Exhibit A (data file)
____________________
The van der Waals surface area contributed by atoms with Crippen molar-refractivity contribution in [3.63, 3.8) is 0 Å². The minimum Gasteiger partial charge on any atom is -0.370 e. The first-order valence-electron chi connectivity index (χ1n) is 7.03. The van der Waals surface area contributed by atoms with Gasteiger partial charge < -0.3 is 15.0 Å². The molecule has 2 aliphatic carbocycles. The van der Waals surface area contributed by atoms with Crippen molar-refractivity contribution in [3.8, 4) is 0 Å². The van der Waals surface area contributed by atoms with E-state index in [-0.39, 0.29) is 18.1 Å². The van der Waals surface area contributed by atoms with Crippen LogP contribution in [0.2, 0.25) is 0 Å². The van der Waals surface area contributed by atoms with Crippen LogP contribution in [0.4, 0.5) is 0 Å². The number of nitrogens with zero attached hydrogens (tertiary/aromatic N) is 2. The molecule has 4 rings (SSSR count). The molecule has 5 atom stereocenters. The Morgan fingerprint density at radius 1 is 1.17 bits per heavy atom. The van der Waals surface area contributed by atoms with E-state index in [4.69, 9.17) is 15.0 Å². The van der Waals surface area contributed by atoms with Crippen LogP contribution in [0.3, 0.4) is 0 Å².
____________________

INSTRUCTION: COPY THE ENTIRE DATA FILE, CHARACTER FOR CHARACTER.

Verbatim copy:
The van der Waals surface area contributed by atoms with Crippen molar-refractivity contribution in [3.63, 3.8) is 0 Å². The minimum Gasteiger partial charge on any atom is -0.370 e. The first-order valence-electron chi connectivity index (χ1n) is 7.03. The van der Waals surface area contributed by atoms with Gasteiger partial charge < -0.3 is 15.0 Å². The molecule has 2 aliphatic carbocycles. The van der Waals surface area contributed by atoms with Crippen molar-refractivity contribution in [3.8, 4) is 0 Å². The van der Waals surface area contributed by atoms with E-state index in [-0.39, 0.29) is 18.1 Å². The van der Waals surface area contributed by atoms with Crippen LogP contribution in [0.2, 0.25) is 0 Å². The van der Waals surface area contributed by atoms with Crippen LogP contribution in [0.4, 0.5) is 0 Å². The number of nitrogens with zero attached hydrogens (tertiary/aromatic N) is 2. The molecule has 4 rings (SSSR count). The molecule has 5 atom stereocenters. The Morgan fingerprint density at radius 1 is 1.17 bits per heavy atom. The van der Waals surface area contributed by atoms with E-state index in [4.69, 9.17) is 15.0 Å². The van der Waals surface area contributed by atoms with Crippen LogP contribution in [0.3, 0.4) is 0 Å².